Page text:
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South Lakes mental health charity appeals for more funds

A support group enjoying the comfort of the ‘Lighthouse Hub’ based in Stricklandgate House

A South Lakeland mental health peer support charity is urgently seeking more funds to help it maintain and expand its services.

The Lighthouse Community Mental Health Hub (LCMHH) says that, in the wake of the Covid-19 pandemic, there has never been a more important time to provide support to people struggling with their mental health.

Now it is appealing to grant-giving bodies, companies and individuals to make a donation.

Maddy Iddon, chief executive officer of The Lighthouse Community Mental Health Hub

“Since the demise of South Lakeland Mind and Ulverston Mind we are now the mental health charity in South Lakeland,” said Maddy Iddon, chief executive officer of LCMHH.

“We are needed and we need to grow. Without additional funds we cannot do that and support all the people who are struggling with mental health issues – and there is a higher demand than ever now due to the coronavirus pandemic.”

LCMHH was launched in April 2019 after South Lakeland Mind closed. It moved into new offices in Stricklandgate House in Kendal and was running about eight drop-in groups each week. The groups provided a relaxed, informal, safe and comfortable space, where people struggling with their mental health could drop in for a cuppa and chat about what they were going through. Many of those running the sessions had lived experience of poor mental health or had friends and family who had.

In addition, LCMHH ran cooking sessions at the Heron Corn Mill at Beetham, arts and crafts weekly sessions at Stricklandgate House, organised walks and was about to start conservation days with the National Trust. It also created a support group for people with fibromyalgia and ME, because it recognises that chronic pain and fatigue can quickly lead to poor metal health.

But when the first lockdown happened earlier this year all the face-to-face peer support services had to cease. “It was a challenge,” said Maddy. “We made sure all our regular drop-in attendees had information about how to contact us and we arranged for volunteers who they knew to keep checking in with them to offer support.

“Then we thought about everyone else who is struggling because of what is going on. For many people who already had mental health issues the pandemic has exacerbated these, both through the induced social isolation and reduced access to support services. Furthermore, some people would be experiencing mental health issues for the first time because of the anxiety and loneliness this year has brought.”

As a result, LCMHH set up a major new initiative. Beacon is a one-to-one befriending service carried out over the phone. Currently there are 16 active volunteers, two inactive volunteers and five undergoing training. They look after 25 LCMHH members, usually with one-hour phone calls each week.

Robin Beadle, chair of trustees of The Lighthouse Community Mental Health Hub

“With many people feeling isolated because of the Covid-19 situation there has never been a more important time to provide support remotely,” said Robin Beadle, chair of LCMHH’s trustees.

LCMHH would love to expand the befriending service. It is looking for more volunteers but, crucially, it wants to employ a paid Beacon service co-ordinator.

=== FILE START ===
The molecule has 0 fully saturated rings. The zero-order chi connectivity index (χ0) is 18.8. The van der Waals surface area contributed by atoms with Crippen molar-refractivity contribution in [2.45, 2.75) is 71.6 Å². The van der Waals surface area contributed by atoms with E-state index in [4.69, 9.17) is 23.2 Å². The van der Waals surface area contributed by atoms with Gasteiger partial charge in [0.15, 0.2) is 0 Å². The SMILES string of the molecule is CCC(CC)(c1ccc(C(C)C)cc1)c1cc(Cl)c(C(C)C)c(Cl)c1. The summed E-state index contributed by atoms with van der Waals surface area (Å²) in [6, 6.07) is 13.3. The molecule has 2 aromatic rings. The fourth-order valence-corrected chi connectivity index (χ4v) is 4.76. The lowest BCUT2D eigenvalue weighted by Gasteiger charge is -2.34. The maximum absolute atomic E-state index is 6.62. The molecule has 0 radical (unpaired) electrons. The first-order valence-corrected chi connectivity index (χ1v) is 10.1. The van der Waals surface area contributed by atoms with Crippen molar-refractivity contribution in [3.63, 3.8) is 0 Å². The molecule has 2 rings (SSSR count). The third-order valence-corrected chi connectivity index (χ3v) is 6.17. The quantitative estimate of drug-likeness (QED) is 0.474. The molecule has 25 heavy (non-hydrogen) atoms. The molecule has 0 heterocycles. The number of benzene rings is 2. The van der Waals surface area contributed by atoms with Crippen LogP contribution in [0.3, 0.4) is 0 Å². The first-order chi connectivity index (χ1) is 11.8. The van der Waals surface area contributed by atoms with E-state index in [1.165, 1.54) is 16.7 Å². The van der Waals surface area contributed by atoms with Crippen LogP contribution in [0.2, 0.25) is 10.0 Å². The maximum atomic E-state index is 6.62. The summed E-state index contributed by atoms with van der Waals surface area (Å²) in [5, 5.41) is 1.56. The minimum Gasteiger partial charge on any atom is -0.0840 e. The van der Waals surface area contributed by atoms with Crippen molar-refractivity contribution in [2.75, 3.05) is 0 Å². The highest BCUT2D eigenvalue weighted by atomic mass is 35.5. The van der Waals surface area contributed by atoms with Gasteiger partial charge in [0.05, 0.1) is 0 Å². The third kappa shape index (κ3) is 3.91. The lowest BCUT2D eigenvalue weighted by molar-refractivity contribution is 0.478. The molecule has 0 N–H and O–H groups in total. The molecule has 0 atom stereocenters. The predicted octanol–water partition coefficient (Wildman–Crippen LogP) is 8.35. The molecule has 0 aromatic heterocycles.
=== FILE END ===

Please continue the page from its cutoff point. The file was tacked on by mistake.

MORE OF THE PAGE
However, its income has reduced as some of the funding it had been banking on has not materialised.

Robin said: “In order to run effectively and attract the necessary staff we really need to raise about £16,000 to cover us for the next year, in addition to the resources we have. Without that we would be compromising the service we can provide and we would not be able to expand and help more people.”

And Maddy added: “We can run with what we have got but we would not be able to take on new members. It would be a skin and bones service, reactive rather than pro-active.”

LCMHH is now urging organisations and companies to make donations. Individuals are also being encouraged to donate money or to raise it through sponsored activities, when social distancing rules allow.

Following the end of the second lockdown, two Covid-secure drop-in groups – an open group and a women’s group – have restarted at Stricklandgate House. Those wanting to attend cannot just turn up – instead they should contact LCMHH or get a referral through social prescribers, GPs or organisations they are involved with.

If anyone wants to volunteer for the Beacon service or get in touch with LCMHH they should email [email protected] or ring 07307 618914. Organisations and companies can use the same details if they want to make a donation. Individuals can donate via the charity’s Just Giving site – www.justgiving.com/thelighthousecmhh

Robin was full of praise for Stricklandgate House. “It is ideally located in Kendal with good access,” he said. “There are welcoming staff and it provides an environment where people can feel relaxed and comfortable.”

Maddy added that the other charities and not-for-profit organisations based at Stricklandgate House meant it was a great community, where groups helped each other.

John Gallagher, centre manager at Stricklandgate House, said he would like to thank The Lighthouse Community Mental Health Hub and other charities based at the centre for their continued support during the lockdowns of 2020.

If anyone wants more information about renting space at Stricklandgate House or hiring one of its meeting rooms, they should contact Centre Manager John Gallagher on 01539 742600 or email [email protected]

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